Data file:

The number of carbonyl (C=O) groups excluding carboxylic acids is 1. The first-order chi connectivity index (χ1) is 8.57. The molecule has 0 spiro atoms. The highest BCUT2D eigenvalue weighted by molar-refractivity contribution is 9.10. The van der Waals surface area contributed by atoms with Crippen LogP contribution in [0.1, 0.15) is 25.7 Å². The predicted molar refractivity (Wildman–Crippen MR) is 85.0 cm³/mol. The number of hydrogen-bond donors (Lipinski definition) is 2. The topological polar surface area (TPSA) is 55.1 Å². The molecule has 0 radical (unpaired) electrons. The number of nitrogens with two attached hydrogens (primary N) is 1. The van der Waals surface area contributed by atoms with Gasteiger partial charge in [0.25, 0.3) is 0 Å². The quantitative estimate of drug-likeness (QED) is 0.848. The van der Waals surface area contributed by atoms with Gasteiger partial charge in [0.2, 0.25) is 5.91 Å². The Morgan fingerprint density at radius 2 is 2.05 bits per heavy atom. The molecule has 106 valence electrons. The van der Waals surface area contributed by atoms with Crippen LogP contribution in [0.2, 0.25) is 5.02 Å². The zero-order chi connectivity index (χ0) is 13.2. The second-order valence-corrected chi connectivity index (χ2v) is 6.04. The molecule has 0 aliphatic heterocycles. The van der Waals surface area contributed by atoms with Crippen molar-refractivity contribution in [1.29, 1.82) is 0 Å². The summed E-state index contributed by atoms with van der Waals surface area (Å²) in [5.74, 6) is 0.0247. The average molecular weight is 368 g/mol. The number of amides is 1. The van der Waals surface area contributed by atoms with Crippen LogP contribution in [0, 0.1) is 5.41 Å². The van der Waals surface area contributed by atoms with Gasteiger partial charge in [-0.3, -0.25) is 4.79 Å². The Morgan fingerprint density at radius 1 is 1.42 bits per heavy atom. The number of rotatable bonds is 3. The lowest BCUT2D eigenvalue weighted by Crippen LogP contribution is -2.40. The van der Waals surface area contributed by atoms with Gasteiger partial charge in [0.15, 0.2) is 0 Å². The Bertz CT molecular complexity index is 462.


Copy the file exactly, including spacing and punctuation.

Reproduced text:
The number of carbonyl (C=O) groups excluding carboxylic acids is 1. The first-order chi connectivity index (χ1) is 8.57. The molecule has 0 spiro atoms. The highest BCUT2D eigenvalue weighted by molar-refractivity contribution is 9.10. The van der Waals surface area contributed by atoms with Crippen LogP contribution in [0.1, 0.15) is 25.7 Å². The predicted molar refractivity (Wildman–Crippen MR) is 85.0 cm³/mol. The number of hydrogen-bond donors (Lipinski definition) is 2. The topological polar surface area (TPSA) is 55.1 Å². The molecule has 0 radical (unpaired) electrons. The number of nitrogens with two attached hydrogens (primary N) is 1. The van der Waals surface area contributed by atoms with Gasteiger partial charge in [0.25, 0.3) is 0 Å². The quantitative estimate of drug-likeness (QED) is 0.848. The van der Waals surface area contributed by atoms with Gasteiger partial charge in [0.2, 0.25) is 5.91 Å². The Morgan fingerprint density at radius 2 is 2.05 bits per heavy atom. The molecule has 106 valence electrons. The van der Waals surface area contributed by atoms with Crippen LogP contribution in [0.2, 0.25) is 5.02 Å². The zero-order chi connectivity index (χ0) is 13.2. The second-order valence-corrected chi connectivity index (χ2v) is 6.04. The molecule has 0 aliphatic heterocycles. The van der Waals surface area contributed by atoms with Crippen molar-refractivity contribution in [1.29, 1.82) is 0 Å². The summed E-state index contributed by atoms with van der Waals surface area (Å²) in [5.74, 6) is 0.0247. The average molecular weight is 368 g/mol. The number of amides is 1. The van der Waals surface area contributed by atoms with Crippen LogP contribution in [0, 0.1) is 5.41 Å². The van der Waals surface area contributed by atoms with Gasteiger partial charge in [-0.3, -0.25) is 4.79 Å². The Morgan fingerprint density at radius 1 is 1.42 bits per heavy atom. The number of rotatable bonds is 3. The lowest BCUT2D eigenvalue weighted by Crippen LogP contribution is -2.40. The van der Waals surface area contributed by atoms with Gasteiger partial charge in [0.15, 0.2) is 0 Å². The Bertz CT molecular complexity index is 462.